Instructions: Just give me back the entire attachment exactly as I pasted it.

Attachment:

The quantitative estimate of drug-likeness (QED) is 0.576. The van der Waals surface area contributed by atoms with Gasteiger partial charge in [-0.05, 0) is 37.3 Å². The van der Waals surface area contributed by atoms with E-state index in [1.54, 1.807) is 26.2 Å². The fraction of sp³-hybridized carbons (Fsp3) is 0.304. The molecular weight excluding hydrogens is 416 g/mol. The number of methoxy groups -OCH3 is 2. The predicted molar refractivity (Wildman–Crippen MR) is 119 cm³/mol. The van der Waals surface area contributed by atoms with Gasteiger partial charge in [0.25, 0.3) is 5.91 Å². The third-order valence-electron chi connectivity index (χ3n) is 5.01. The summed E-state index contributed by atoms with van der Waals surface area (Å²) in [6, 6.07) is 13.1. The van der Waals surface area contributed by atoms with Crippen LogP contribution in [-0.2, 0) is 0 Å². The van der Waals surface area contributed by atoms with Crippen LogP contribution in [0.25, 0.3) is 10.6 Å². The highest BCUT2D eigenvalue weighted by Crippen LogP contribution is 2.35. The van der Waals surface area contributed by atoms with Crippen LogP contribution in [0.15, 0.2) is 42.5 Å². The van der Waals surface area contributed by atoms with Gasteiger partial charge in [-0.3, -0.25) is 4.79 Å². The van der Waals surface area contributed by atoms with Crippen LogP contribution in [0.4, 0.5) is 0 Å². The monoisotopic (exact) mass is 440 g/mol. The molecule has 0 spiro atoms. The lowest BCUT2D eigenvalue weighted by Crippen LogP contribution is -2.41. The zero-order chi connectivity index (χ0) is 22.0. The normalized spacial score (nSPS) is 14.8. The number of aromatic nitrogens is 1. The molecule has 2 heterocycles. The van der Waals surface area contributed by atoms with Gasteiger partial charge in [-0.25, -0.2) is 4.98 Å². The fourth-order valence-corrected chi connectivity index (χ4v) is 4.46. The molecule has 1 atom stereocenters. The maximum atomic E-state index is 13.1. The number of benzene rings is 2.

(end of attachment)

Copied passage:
The quantitative estimate of drug-likeness (QED) is 0.576. The van der Waals surface area contributed by atoms with Gasteiger partial charge in [-0.05, 0) is 37.3 Å². The van der Waals surface area contributed by atoms with E-state index in [1.54, 1.807) is 26.2 Å². The fraction of sp³-hybridized carbons (Fsp3) is 0.304. The molecular weight excluding hydrogens is 416 g/mol. The number of methoxy groups -OCH3 is 2. The predicted molar refractivity (Wildman–Crippen MR) is 119 cm³/mol. The van der Waals surface area contributed by atoms with Gasteiger partial charge in [0.25, 0.3) is 5.91 Å². The third-order valence-electron chi connectivity index (χ3n) is 5.01. The summed E-state index contributed by atoms with van der Waals surface area (Å²) in [6, 6.07) is 13.1. The van der Waals surface area contributed by atoms with Crippen LogP contribution in [-0.2, 0) is 0 Å². The van der Waals surface area contributed by atoms with Crippen LogP contribution in [0.25, 0.3) is 10.6 Å². The highest BCUT2D eigenvalue weighted by Crippen LogP contribution is 2.35. The van der Waals surface area contributed by atoms with Crippen LogP contribution in [0.15, 0.2) is 42.5 Å². The van der Waals surface area contributed by atoms with Gasteiger partial charge in [-0.3, -0.25) is 4.79 Å². The van der Waals surface area contributed by atoms with Crippen LogP contribution in [0.4, 0.5) is 0 Å². The monoisotopic (exact) mass is 440 g/mol. The molecule has 0 spiro atoms. The lowest BCUT2D eigenvalue weighted by Crippen LogP contribution is -2.41. The zero-order chi connectivity index (χ0) is 22.0. The normalized spacial score (nSPS) is 14.8. The number of aromatic nitrogens is 1. The molecule has 2 heterocycles. The van der Waals surface area contributed by atoms with Gasteiger partial charge in [-0.25, -0.2) is 4.98 Å². The fourth-order valence-corrected chi connectivity index (χ4v) is 4.46. The molecule has 1 atom stereocenters. The maximum atomic E-state index is 13.1. The number of benzene rings is 2.